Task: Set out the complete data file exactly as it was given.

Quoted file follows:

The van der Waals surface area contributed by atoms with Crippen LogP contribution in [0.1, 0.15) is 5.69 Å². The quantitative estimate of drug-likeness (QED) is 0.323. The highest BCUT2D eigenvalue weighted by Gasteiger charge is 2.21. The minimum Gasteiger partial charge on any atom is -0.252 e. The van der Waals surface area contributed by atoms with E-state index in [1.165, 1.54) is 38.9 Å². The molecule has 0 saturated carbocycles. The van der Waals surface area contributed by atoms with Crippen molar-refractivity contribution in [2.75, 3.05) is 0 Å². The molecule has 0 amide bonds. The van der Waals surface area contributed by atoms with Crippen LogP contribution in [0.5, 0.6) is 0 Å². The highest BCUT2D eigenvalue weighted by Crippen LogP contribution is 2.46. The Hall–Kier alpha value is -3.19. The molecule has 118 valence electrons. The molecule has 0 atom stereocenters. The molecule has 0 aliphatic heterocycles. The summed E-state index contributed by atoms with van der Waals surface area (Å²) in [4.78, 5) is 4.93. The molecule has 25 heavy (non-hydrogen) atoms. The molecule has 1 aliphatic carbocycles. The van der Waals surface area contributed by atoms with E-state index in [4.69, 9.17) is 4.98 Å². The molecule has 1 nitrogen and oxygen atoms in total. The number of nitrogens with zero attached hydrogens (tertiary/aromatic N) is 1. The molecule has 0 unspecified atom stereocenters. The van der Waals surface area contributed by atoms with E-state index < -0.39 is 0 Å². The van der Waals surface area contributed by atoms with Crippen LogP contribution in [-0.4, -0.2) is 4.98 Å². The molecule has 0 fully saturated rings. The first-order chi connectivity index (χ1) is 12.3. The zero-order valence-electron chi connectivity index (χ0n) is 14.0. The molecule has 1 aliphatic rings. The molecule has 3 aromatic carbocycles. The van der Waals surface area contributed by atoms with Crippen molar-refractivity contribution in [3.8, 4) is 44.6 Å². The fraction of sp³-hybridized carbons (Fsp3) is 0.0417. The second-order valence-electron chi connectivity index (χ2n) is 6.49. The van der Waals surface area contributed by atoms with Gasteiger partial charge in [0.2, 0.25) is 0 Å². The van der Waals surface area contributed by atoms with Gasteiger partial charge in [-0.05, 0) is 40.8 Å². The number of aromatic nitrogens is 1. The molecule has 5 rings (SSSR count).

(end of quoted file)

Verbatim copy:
The van der Waals surface area contributed by atoms with Crippen LogP contribution in [0.1, 0.15) is 5.69 Å². The quantitative estimate of drug-likeness (QED) is 0.323. The highest BCUT2D eigenvalue weighted by Gasteiger charge is 2.21. The minimum Gasteiger partial charge on any atom is -0.252 e. The van der Waals surface area contributed by atoms with E-state index in [1.165, 1.54) is 38.9 Å². The molecule has 0 saturated carbocycles. The van der Waals surface area contributed by atoms with Crippen molar-refractivity contribution in [2.75, 3.05) is 0 Å². The molecule has 0 amide bonds. The van der Waals surface area contributed by atoms with Crippen LogP contribution in [0.5, 0.6) is 0 Å². The highest BCUT2D eigenvalue weighted by Crippen LogP contribution is 2.46. The Hall–Kier alpha value is -3.19. The molecule has 118 valence electrons. The molecule has 0 atom stereocenters. The molecule has 0 aliphatic heterocycles. The summed E-state index contributed by atoms with van der Waals surface area (Å²) in [4.78, 5) is 4.93. The molecule has 25 heavy (non-hydrogen) atoms. The molecule has 1 aliphatic carbocycles. The van der Waals surface area contributed by atoms with E-state index in [4.69, 9.17) is 4.98 Å². The molecule has 1 nitrogen and oxygen atoms in total. The number of nitrogens with zero attached hydrogens (tertiary/aromatic N) is 1. The molecule has 0 unspecified atom stereocenters. The van der Waals surface area contributed by atoms with E-state index < -0.39 is 0 Å². The van der Waals surface area contributed by atoms with Crippen LogP contribution in [-0.4, -0.2) is 4.98 Å². The molecule has 0 fully saturated rings. The first-order chi connectivity index (χ1) is 12.3. The zero-order valence-electron chi connectivity index (χ0n) is 14.0. The molecule has 1 aliphatic rings. The molecule has 3 aromatic carbocycles. The van der Waals surface area contributed by atoms with Crippen molar-refractivity contribution in [3.8, 4) is 44.6 Å². The fraction of sp³-hybridized carbons (Fsp3) is 0.0417. The second-order valence-electron chi connectivity index (χ2n) is 6.49. The van der Waals surface area contributed by atoms with Gasteiger partial charge in [0.2, 0.25) is 0 Å². The van der Waals surface area contributed by atoms with Gasteiger partial charge in [-0.05, 0) is 40.8 Å². The number of aromatic nitrogens is 1. The molecule has 5 rings (SSSR count).